[dropcap]F[/dropcap]irst impressions on a dank October afternoon was what a good crowd, rumoured to be about 20,000 and an astonishing number of bookmakers. I haven’t looked at last year’s results but they must have had it spark off as there was an almost Royal Ascot number contingent of layers.
Business looked to be brisk for the opening Hope And Homes For Children Rous Stakes, at least it was with Kyle and Michelle betting on the Star Sports pitch number two in the back row. The trouble was for them and the other bookmakers was that the money was all one-way traffic for John Gosden’s Waady backed from an early skirmishes 15/8 into ‘tips on’ 10/11 at the off. The bookmakers’ mettle was certainly tested with a one horse book. Those that left the ledger lopsided were rewarded with the shock 33/1 victory of Ronald Harris’ Just Glamorous. To be fair most of the ring would have settled for the 7/1 runner-up Sir Robert Cheval but a proper result is always welcome, especially in the first.
I took a wander around the ring but held on just long enough to see one layer hop off his stool, ask the pitch in front ‘How much did you get on it?’ then stick his head into the computer before the clerk had chance to answer. Some bookies just can’t help being bookies!
Further down the line Paul Gold on one of the Pickwick-Bevan pitches was cook-a-hoop, he’d had computer problems, had to stand the jolly for much more than he wanted and got lucky and copped the lot. Not so chuffed was the back row firm who had a skinner for all they took. ‘Not chuffed?’ I hear you cry, yes dear reader, they had taken the princely sum of £81 on the race, trying for their lives. Not only that, they’d given a lift to a friend of the winning trainer who told them the winner had been quietly fancied but didn’t heed the advice. ‘I only needed to have a tenner on’ rued the bookmaker. Oh well, we all know it’s easy after the race.
There was another odds-on shot to contend with in the Gigaset Cumberland Lodge Stakes where the French raider Waldgeist was backed from 4/5 into 4/7. Not all eyes were on the favourite though. There had been a whisper for Nick Williams’ two runners at Fontwell in the morning so the cry of ‘He’s here’ was a bit of a surprise. Unless that is of course you don’t have runners in Group Three flat races often and you’ve ever driven from George Nympton to Fontwell. He may be the genius of said hamlet and in attendance but nobody that backed Williams’ charge Flying Tiger at 33/1 was rewarded for their investment. That said I’m sure the yard would have been very happy with fifth with prize money down to sixth. Even happier were the connections of the winner of the race Danehill Kodiac who emulated the previous race victor by making all. It did look as if the jolly had come to collar him close home but stick his neck out to hang on to win gamely. The bookmakers were once again over the moon, it appears none more so than Festival Racing’s Andrew Smith who is said to have a leg in the beast. He was seen accompanying the winner back, first raised in celebration, with his daughter Oliva leading but at time of writing a tilt at the ring had not been confirmed. Happy days for all involved.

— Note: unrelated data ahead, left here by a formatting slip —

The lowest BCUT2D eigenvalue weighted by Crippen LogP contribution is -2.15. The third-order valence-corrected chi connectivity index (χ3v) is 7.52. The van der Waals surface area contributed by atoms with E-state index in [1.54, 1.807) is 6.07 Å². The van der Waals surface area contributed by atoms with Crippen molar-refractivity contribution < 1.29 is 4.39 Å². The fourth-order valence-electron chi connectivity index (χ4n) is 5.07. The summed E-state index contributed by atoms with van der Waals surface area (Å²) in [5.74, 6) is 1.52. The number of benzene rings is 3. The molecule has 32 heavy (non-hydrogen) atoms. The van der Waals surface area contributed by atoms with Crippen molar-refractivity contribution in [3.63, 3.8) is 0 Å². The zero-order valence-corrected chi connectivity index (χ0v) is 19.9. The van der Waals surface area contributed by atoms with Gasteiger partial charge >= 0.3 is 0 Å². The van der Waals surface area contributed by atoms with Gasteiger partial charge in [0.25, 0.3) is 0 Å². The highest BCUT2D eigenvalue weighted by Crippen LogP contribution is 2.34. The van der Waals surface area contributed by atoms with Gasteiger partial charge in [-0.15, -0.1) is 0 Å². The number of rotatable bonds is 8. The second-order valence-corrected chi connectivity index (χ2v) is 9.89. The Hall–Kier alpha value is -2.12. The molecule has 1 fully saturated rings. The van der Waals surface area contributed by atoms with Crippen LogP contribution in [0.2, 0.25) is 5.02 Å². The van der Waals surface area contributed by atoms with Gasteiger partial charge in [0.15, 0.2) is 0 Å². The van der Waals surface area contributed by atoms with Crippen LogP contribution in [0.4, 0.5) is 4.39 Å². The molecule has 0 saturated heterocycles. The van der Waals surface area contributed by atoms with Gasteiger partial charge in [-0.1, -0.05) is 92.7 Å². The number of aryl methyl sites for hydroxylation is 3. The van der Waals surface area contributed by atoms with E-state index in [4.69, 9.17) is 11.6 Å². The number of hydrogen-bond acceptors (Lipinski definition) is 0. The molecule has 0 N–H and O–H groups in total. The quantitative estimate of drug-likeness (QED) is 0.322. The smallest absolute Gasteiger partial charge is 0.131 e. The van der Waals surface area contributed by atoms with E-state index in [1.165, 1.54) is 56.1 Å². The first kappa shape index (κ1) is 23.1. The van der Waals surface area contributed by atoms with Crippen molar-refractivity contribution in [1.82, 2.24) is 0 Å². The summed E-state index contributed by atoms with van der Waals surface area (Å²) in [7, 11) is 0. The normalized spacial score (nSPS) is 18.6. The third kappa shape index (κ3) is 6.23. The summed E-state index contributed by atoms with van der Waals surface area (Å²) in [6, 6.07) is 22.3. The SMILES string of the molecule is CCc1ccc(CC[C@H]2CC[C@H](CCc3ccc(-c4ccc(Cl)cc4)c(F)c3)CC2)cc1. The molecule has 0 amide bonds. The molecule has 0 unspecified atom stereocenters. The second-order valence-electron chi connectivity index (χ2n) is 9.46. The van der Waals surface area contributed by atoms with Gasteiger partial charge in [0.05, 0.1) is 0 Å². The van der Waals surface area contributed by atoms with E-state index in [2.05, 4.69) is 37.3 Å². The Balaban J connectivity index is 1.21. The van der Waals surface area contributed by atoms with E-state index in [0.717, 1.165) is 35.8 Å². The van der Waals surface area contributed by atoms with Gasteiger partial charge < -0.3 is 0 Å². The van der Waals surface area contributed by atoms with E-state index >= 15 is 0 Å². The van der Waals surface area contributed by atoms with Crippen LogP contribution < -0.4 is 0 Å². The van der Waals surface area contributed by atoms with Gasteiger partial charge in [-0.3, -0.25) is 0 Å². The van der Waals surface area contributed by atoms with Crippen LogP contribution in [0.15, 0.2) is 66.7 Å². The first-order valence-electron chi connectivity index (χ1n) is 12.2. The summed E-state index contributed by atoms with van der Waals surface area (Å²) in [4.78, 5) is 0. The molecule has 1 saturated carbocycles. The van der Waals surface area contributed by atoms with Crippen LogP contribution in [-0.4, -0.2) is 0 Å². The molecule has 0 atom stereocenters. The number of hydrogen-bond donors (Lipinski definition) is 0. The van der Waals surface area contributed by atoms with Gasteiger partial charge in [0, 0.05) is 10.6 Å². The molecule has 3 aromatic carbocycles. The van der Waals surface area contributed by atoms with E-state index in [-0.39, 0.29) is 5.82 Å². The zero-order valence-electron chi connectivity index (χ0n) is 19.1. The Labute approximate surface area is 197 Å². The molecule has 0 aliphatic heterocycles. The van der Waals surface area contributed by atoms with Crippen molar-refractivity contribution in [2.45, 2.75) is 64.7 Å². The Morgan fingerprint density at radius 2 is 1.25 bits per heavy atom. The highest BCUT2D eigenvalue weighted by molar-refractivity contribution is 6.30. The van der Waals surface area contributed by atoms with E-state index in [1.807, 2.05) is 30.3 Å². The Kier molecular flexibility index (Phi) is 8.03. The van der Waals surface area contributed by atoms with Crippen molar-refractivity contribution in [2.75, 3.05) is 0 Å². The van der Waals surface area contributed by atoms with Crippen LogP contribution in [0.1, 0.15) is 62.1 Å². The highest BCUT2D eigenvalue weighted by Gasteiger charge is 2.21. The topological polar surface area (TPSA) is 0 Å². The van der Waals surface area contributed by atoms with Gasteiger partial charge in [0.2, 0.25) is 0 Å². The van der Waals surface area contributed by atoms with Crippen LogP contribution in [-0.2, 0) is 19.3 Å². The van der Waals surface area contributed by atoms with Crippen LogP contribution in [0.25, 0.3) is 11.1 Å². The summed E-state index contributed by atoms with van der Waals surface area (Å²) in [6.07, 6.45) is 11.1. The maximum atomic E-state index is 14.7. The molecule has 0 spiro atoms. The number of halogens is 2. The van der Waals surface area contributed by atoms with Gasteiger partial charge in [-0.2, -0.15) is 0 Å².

After getting the first two short ones beaten it might have been asking a bit much for the bookie treble up taking on Blue Point in the John Guest Bengough Stakes. Those that did had little hope as the even money favourite went clear at the distance. Anyone that stuck it up the jolly might have had a glimmer of hope as the field closed, but in reality to the impartial observer the winner was never going to be caught, still ¾ of a length up at the judge.
Nobody on a stool was going take liberties with their winnings in the 18-runner totescoop6 Challenge Cup (Heritage Handicap). 16/1 winner Accidental Agent was another welcome result for the betting ring though not everyone got their whack. That included Kyle on the Star Sports pitch who won less than £100 on the race. You don’t have to lay them many times at that price, and incidentally you could still have had 20/1 with him at the off, come racing, there’s still value to be had.
Despite the presence of another short one in Eternally business seemed to be a little lighter in totepool British EBF October Stakes. ‘Not easy to lay’ was the report from a few books on the rails. The jolly was 5/6 at time of asking and had eased slightly to 10/11 at the off but the layers seemed reluctant to go evens. A decision that might have regretted in hindsight, despite adopting the day’s largely successful tactics of making the running the filly was swamped close home. She ultimately had to settle for third place being 20/1 winner One Master. Regardless of potentially lower field money that was a result in any bookmaker’s language and with a competitive handicap to finish they weren’t going be giving it back.
Simon Nott is author of Skint Mob!: Tales from the Betting Ring